HOMER V. CARPETBAGGER

There are few hotter arguments in education that who shall we hire as a superintendent of schools. There are age old conflicts about getting an outsider with lots of experience in other school districts and someone from within. There are even studies about the subject. Most say that an outsider is more successful 60% of the time. How you manage to determine that is beyond my ken.

I was at once a homer and an outsider at the same time. I got a job in the Kutztown Area School District as a junior high school principal and then became the school superintendent. I was somewhat of a hybrid. However, I had my children in those schools and was involved in the community. If it wasn’t for the community, I would not have become the school superintendent.

There is certainly a difference between hiring an outsider and hiring someone who has had multiple superintendencies. That is what I mean by a carpetbagger. Just locally I have run into two superintendents who have had 6 and 4 jobs as supers, including the one they have now. In one case, the person is already getting pensions for two other states. It appears that he will make no waves and get a third pension here in SC.

What does all of this mean? Having a homer, someone from the community, who went to those schools, went to college and then came back to teach and climbed the ladder to the superintendency, is sometimes a very good thing.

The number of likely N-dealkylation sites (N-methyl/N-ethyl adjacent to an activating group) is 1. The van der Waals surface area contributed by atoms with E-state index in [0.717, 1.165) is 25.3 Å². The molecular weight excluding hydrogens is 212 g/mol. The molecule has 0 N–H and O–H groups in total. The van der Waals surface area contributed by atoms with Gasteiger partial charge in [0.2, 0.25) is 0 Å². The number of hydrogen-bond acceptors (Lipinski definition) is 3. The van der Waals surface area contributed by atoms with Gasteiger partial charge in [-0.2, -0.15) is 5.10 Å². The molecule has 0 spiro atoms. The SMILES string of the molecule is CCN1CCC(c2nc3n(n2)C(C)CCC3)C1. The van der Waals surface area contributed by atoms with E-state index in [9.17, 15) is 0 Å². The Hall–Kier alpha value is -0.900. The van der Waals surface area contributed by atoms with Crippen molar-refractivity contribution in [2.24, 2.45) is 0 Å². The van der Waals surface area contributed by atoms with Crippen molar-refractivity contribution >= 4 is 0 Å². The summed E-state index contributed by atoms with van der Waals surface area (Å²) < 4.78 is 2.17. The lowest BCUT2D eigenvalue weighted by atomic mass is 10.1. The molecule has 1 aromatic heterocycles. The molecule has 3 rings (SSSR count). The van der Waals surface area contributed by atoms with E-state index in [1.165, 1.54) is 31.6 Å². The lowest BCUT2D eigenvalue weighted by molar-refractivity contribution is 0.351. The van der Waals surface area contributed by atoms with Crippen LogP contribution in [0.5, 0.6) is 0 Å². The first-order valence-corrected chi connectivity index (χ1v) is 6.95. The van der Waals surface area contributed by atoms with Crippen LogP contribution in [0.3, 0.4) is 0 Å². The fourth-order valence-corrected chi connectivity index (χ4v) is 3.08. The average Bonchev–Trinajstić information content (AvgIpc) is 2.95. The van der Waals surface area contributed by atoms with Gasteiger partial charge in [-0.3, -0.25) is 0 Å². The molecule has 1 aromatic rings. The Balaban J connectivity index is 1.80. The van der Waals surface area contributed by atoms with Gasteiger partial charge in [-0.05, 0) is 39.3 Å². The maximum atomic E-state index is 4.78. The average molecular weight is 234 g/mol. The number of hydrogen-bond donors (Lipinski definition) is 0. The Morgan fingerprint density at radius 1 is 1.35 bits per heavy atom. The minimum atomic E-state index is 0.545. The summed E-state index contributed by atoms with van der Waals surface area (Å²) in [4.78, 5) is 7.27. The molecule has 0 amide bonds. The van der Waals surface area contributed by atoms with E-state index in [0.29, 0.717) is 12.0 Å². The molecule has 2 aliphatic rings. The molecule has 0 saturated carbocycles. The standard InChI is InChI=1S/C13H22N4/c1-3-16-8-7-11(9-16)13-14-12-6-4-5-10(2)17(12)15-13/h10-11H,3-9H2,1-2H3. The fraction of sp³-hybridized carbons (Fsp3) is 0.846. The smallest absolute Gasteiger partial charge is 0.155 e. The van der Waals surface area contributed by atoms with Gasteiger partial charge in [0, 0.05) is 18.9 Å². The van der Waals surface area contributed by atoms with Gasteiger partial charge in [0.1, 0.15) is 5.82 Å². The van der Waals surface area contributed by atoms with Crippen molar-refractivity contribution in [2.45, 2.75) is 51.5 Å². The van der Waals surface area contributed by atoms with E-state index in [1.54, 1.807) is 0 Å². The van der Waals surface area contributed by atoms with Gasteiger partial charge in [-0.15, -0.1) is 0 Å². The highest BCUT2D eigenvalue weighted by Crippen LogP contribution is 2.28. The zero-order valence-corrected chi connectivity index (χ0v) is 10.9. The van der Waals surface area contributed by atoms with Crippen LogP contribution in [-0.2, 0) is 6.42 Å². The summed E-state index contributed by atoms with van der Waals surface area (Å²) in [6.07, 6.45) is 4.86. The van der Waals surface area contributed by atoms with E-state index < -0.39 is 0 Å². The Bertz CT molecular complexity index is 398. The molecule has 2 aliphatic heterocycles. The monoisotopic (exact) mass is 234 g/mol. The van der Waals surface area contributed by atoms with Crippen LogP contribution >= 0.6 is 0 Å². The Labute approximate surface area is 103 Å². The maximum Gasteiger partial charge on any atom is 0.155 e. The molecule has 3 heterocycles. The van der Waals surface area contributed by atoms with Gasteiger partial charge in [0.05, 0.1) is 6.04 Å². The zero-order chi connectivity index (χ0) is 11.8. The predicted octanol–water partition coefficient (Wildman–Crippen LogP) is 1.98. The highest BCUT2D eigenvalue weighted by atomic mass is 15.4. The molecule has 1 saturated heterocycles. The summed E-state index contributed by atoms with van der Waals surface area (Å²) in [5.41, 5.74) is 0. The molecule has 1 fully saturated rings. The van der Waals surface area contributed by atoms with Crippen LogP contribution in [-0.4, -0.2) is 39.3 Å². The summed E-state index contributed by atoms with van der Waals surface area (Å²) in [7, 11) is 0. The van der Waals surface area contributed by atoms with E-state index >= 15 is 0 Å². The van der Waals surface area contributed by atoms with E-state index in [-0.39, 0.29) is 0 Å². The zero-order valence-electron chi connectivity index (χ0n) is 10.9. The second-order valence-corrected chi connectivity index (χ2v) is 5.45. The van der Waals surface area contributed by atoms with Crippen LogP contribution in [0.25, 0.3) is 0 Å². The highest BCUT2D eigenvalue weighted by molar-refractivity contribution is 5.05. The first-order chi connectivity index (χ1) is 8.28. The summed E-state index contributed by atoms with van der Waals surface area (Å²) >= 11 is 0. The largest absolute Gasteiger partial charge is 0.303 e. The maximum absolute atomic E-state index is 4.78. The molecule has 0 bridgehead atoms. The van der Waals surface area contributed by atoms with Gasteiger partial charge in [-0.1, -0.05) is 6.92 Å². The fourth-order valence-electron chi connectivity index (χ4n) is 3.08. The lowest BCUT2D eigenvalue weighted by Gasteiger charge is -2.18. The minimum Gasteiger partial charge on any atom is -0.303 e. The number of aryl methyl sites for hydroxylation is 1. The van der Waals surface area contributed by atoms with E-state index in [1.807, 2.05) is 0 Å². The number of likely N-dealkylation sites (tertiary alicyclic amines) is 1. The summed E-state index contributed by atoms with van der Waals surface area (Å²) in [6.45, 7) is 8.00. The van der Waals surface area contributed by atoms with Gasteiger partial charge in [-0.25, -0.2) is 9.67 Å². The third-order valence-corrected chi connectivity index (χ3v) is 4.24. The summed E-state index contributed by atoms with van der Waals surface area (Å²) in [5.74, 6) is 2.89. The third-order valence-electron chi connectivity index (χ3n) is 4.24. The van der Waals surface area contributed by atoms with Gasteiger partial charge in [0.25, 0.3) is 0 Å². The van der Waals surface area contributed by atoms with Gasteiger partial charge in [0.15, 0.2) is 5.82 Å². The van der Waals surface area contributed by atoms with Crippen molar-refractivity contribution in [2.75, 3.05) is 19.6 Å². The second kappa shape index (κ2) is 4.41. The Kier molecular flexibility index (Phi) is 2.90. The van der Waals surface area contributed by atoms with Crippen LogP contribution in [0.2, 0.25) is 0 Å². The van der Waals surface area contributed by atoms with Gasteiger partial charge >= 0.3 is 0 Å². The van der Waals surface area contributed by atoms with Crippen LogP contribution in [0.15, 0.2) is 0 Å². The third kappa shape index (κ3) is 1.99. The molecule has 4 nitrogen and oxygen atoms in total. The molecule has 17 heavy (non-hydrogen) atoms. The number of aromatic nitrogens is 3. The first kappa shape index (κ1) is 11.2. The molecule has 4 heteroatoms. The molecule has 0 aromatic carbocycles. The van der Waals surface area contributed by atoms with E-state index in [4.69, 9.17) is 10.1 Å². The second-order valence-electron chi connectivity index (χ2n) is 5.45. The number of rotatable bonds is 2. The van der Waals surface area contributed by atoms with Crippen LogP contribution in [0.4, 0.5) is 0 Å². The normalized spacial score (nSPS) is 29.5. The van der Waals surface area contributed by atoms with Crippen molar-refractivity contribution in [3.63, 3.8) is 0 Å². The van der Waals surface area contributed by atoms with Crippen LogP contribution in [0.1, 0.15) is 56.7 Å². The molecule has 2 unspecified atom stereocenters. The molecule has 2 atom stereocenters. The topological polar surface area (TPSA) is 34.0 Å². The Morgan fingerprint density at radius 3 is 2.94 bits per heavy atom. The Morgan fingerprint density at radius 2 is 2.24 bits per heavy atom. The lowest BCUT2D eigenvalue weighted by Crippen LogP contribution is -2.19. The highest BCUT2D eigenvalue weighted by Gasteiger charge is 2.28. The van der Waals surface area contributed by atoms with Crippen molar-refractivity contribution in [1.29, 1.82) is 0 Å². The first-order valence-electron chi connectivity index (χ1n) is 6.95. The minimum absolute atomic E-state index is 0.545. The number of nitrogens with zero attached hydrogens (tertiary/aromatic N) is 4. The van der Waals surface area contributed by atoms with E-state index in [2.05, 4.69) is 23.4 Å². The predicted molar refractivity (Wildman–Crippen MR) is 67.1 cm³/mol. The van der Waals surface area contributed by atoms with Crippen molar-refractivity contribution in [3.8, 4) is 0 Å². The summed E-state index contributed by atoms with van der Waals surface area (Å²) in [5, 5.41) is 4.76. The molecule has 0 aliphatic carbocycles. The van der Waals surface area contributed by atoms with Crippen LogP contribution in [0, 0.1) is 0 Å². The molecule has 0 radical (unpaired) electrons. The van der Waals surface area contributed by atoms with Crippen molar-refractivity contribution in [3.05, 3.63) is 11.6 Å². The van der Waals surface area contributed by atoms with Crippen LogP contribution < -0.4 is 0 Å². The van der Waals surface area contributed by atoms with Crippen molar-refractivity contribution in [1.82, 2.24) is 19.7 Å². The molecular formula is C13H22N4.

This is not to say that it is always true, but there are some obvious advantages. Most of the time, for a homer, it’s not really a job. Having lived in the community most of one’s life, the feeling of what can be done to make life better for the kids and the adults in the community is always  in the forefront of one’s mind.

Gathering forces in the community is a possibility when times get tough. In trying out something new, there is a trust that the homer will not do anything bad for his/her hometown. Especially in rural areas, suspicion runs deep. There is that old saw about the elderly women standing around a casket at the funeral home. They commented on what a wonderful person she was and even though she was born in the neighboring township and moved here when she was six months old. It was almost like she was born here.

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